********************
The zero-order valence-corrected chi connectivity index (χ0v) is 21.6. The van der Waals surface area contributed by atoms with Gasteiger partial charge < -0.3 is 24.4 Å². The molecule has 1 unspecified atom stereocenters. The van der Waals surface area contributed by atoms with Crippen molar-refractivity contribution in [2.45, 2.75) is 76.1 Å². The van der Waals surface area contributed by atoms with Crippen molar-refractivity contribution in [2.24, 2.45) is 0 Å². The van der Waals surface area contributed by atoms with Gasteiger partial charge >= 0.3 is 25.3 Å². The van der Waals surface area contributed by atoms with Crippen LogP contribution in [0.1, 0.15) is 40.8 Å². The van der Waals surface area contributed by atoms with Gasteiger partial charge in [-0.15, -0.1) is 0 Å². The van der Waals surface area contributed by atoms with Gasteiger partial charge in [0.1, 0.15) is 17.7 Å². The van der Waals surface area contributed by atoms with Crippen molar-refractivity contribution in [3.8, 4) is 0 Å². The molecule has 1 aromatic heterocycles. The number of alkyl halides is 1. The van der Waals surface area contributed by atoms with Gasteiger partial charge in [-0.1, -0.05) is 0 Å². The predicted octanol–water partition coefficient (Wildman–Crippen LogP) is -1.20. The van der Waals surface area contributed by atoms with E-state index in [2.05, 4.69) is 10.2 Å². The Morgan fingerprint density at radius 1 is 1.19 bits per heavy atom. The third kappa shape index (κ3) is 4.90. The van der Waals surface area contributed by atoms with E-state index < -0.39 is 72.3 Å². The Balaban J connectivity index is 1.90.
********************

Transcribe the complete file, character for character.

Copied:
The zero-order valence-corrected chi connectivity index (χ0v) is 21.6. The van der Waals surface area contributed by atoms with Gasteiger partial charge < -0.3 is 24.4 Å². The molecule has 1 unspecified atom stereocenters. The van der Waals surface area contributed by atoms with Crippen molar-refractivity contribution in [2.45, 2.75) is 76.1 Å². The van der Waals surface area contributed by atoms with Crippen molar-refractivity contribution in [2.24, 2.45) is 0 Å². The van der Waals surface area contributed by atoms with Gasteiger partial charge >= 0.3 is 25.3 Å². The van der Waals surface area contributed by atoms with Crippen LogP contribution in [0.1, 0.15) is 40.8 Å². The van der Waals surface area contributed by atoms with Gasteiger partial charge in [-0.15, -0.1) is 0 Å². The van der Waals surface area contributed by atoms with Gasteiger partial charge in [0.1, 0.15) is 17.7 Å². The van der Waals surface area contributed by atoms with Crippen molar-refractivity contribution in [3.8, 4) is 0 Å². The molecule has 1 aromatic heterocycles. The number of alkyl halides is 1. The van der Waals surface area contributed by atoms with Gasteiger partial charge in [-0.1, -0.05) is 0 Å². The predicted octanol–water partition coefficient (Wildman–Crippen LogP) is -1.20. The van der Waals surface area contributed by atoms with E-state index in [2.05, 4.69) is 10.2 Å². The Morgan fingerprint density at radius 1 is 1.19 bits per heavy atom. The third kappa shape index (κ3) is 4.90. The van der Waals surface area contributed by atoms with E-state index < -0.39 is 72.3 Å². The Balaban J connectivity index is 1.90.